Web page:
The Sand Art

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When an entire classroom understood the idea of how sand art can be used to explain a situation in one of the world’s most militarised zones, they joined hands and worked for few months to create a five-minute wonder than fetched them an award and lot of appreciation, reports Umar Khurshid

A still from the sand art film – Zaroorat Nahi, that depicts the Kashmir strife

In October 2017, a group of 23 students from Jamia Milia Islamia, Delhi pursuing their masters in Visual Effects and Animation course were supposed to submit a project as part of their routine curriculum. Every one of them came up with a novel idea.

Ubair Showkat, 24, a resident of Bemina Srinagar with his two other Kashmiri batch-matches Ubaid Shaffi, 23, and Nazim Hussain 23, also shared their idea.

As the three boys shared their idea with their peers, it led to literal jaw-dropping in the entire group. They wanted to portray the ongoing situation back home using the ‘sand art.’ It was instantly approved.

The group of Jamia Milia Islamia students who were behind the film – Zaroorat Nahi, that used sand art depicting the strife in Kashmir

The trio lined up other fellow students to implement their idea.  Though the idea belonged to them, all the 23 students participated in the making of this video. The group include Abida Javed, Aishya Tanver, Askhit Bharadwaj, Alyka Haiderzaidi, Armaan Khan, Atashi Saini, Debanjan Raut, Faisal Hayat, Faiza Ali, Fatima Sabih, Komal, Lakshay Sharma, Mohammad Asim, Mohammad Kamran Sherwani, Mubashir Abbas, Nazim Hussain, Rumman, Ghani, Sajid Ali, Salahuddin Ahmed, Shubankar Mehta, Sourabh Garg, Ubaid Shaffi Kana, Ubair Showkat. Every one of them contributed in making the project a success.

They created a group of sixes to report the ground reality in Kashmir. The aim of the video was to show to the audience what is actually happening on ground level in Kashmir valley. Every group had to make a 40-second video clip.

After thorough discussions and lot of brainstorming, they started to shoot the project after 15 days. It took them about half of the month to complete the shooting.

“We all took at least a month to draw the sketches on the sand,” Ubair remembers. “For that, we all shot 7,500 photographs of handmade sand arts.”

In December 2017, after the semester vacations, the work resumed. It took its own time in editing and mixing photographs.

“Throughout the making of the whole video we did not let the bias overcome any of us, we just wanted to report the actual,” says Ubair Showkat. “The whole idea was not to point fingers at anybody but to bring forth the reality in front of the large audience who are ignorant of the happenings.”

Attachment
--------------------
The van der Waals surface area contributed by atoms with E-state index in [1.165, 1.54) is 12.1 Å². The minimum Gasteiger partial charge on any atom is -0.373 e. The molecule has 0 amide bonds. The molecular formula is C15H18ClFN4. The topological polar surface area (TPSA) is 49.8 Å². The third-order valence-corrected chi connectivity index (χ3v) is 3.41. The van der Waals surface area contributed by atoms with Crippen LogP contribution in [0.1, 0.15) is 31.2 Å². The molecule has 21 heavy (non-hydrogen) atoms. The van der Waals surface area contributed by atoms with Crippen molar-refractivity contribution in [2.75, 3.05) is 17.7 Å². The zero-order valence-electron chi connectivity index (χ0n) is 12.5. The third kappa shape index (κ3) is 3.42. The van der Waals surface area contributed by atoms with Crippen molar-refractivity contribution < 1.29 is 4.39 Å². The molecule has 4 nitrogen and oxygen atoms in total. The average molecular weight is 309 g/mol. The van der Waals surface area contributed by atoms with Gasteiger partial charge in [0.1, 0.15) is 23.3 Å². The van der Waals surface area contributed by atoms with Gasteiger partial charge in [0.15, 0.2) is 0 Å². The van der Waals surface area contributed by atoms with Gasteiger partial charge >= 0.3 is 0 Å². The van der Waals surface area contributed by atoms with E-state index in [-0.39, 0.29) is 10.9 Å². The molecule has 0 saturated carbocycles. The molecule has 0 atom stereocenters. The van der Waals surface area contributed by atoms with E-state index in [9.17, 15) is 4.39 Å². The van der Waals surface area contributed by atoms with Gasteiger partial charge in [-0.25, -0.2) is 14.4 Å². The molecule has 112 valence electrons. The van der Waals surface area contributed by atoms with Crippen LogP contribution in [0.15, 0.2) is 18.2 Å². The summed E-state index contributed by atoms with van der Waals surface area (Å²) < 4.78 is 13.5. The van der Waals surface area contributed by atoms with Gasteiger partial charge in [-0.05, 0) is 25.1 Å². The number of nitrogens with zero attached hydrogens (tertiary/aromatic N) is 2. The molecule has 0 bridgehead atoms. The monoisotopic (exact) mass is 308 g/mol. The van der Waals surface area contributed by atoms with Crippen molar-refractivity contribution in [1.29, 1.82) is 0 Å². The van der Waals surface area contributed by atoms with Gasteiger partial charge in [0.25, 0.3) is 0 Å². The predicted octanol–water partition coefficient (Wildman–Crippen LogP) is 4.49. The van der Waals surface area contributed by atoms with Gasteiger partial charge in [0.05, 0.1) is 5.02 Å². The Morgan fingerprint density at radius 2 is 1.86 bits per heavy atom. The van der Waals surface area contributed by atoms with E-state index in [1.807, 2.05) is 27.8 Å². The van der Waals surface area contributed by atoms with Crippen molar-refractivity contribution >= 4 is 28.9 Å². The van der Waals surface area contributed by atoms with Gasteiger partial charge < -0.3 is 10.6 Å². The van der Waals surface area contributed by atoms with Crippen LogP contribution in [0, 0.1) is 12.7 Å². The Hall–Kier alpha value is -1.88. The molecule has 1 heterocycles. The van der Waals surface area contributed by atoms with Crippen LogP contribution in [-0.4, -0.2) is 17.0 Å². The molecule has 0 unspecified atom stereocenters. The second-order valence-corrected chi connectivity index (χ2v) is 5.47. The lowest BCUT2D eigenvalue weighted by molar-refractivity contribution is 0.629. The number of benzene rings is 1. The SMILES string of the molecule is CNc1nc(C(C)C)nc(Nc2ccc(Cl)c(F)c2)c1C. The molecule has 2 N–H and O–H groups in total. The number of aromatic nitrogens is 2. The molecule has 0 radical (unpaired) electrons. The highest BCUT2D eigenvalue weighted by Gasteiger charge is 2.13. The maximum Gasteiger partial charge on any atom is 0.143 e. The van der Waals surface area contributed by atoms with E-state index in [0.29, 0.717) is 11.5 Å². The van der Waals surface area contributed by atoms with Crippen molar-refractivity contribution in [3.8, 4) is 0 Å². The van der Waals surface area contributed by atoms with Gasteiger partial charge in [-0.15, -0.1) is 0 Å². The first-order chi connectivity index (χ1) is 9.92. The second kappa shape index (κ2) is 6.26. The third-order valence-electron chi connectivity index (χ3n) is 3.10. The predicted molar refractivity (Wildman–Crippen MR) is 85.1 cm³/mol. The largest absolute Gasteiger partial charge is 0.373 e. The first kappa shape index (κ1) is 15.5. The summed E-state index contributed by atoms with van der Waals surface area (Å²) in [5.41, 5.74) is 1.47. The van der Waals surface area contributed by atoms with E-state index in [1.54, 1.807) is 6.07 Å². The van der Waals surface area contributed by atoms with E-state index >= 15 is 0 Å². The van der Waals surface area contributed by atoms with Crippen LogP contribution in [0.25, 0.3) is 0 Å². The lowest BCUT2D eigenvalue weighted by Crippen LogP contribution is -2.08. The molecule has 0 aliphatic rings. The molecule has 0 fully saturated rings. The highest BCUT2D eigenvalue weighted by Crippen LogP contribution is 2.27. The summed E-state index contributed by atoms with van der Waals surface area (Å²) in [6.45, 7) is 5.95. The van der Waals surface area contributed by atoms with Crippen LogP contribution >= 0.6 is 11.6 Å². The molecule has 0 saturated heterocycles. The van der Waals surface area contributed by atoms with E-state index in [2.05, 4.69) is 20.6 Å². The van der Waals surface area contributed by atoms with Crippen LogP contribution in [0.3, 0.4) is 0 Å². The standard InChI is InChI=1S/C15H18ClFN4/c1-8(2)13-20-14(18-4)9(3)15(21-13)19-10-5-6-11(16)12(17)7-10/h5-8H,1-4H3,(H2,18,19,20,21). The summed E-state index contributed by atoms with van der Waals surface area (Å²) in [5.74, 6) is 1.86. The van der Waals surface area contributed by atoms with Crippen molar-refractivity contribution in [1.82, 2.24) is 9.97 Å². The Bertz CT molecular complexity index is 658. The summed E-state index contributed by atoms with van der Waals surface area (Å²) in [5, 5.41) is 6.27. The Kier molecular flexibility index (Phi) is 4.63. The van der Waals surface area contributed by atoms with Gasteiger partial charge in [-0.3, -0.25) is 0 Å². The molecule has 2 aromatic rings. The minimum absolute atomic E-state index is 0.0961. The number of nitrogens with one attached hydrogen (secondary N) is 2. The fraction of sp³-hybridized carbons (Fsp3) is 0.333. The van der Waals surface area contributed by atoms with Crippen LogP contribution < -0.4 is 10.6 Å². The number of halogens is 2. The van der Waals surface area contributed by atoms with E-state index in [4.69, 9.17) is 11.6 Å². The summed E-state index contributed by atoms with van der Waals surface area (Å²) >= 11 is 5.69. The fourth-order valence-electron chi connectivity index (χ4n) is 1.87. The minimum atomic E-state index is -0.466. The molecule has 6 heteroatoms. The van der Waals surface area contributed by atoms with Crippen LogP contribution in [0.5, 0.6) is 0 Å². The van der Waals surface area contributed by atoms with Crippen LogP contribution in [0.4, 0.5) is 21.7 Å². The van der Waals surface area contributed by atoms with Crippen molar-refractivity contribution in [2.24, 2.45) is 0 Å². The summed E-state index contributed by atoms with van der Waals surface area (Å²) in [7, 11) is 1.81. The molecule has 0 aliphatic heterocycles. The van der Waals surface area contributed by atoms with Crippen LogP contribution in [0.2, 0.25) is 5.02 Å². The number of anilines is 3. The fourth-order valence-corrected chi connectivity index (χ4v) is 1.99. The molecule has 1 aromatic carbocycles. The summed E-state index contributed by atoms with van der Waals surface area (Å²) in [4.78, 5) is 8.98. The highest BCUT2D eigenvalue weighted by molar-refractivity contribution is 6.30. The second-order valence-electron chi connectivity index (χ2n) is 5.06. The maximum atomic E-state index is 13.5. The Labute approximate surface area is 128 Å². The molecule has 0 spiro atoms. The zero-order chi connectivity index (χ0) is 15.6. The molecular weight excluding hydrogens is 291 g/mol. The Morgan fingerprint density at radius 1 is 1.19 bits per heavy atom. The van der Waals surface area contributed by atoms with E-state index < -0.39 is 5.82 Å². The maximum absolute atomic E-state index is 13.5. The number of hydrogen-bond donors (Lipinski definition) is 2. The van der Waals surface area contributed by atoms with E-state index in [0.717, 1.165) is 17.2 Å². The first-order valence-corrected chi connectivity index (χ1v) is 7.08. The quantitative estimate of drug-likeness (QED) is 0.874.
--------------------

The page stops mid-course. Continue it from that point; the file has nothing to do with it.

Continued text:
Then came the requirement of music. After a lot of discussions within the group, the music part was given to a 20-year-old NIT student, Hujat Kirmani. Kirmani shared vocals with Manan Khan, a valley based vocalist. Bringing more creative elements in their artwork they decided to bring the politico satirist poet Zareef Ahmad Zareef’s into the frame. Instead of his face, his lyrics resonate in the background of the video in his own voice.

The music video has intelligently used the voice of Khan and Zareef. Khan’s vocals talk about the pain and the crisis that is forcing the resident to pray for space where they live anonymous lives in peace and hatred. Zareef poetry gives an idea of Kashmir’s impressive past and is also a requiem for what subjugation and conflict can do to an otherwise vibrant society. He talks about how the people stand divided between different shepherds and what it costs are for a society.

As the video moves towards a close, the idea moves towards hope as Zareef talked about how all these miseries and tensions could be overcome by rediscovering life. It concludes when the Shikaras which at the start were fleeing away from the frame start returning through the gloom and crisis persists.

Zareef Ahmad Zareef

It was only after the product was ready that the group started working on naming the short-film. Finally, they agreed on Zaroorat Nahi, which means ‘not required’. Before making the artwork public, it was first shown to the course coordinator Atul Sinha and other faculty members including Professor Shaibani Azam, Dr Atul Sinha, Sony Thokchom, Saniuddin, Gazanfar Zaidi, and Rashid Ali for their review. The only addition they want to be done to the video was to add the subtitles so that it will be easy for other people to comprehend what the film-makers were so keen to show.

The project was re-opened for editing. The entire sequencing had sub-titling that made the 5.31-minute clip worth watching for the people who otherwise would not have understood it. “It changed the impact of the segment,” the students said. “There were certain words which required better translation.”

Finally, the work was submitted to the department and uploaded to the YouTube. Thousands of people watched the video and the response was impressive.

Within a couple of days, the video was nominated for the FICCI Best Animated Frames (BAF) Award under the Best Student Animated Short Film category. “Our video was selected out of around 300 animated movies, which I think was a ray of hope for all of us,” recalls Ubair. The award was then received by two students out of the 23 students, Ubair Showkat and Debanjan from Mumbai.

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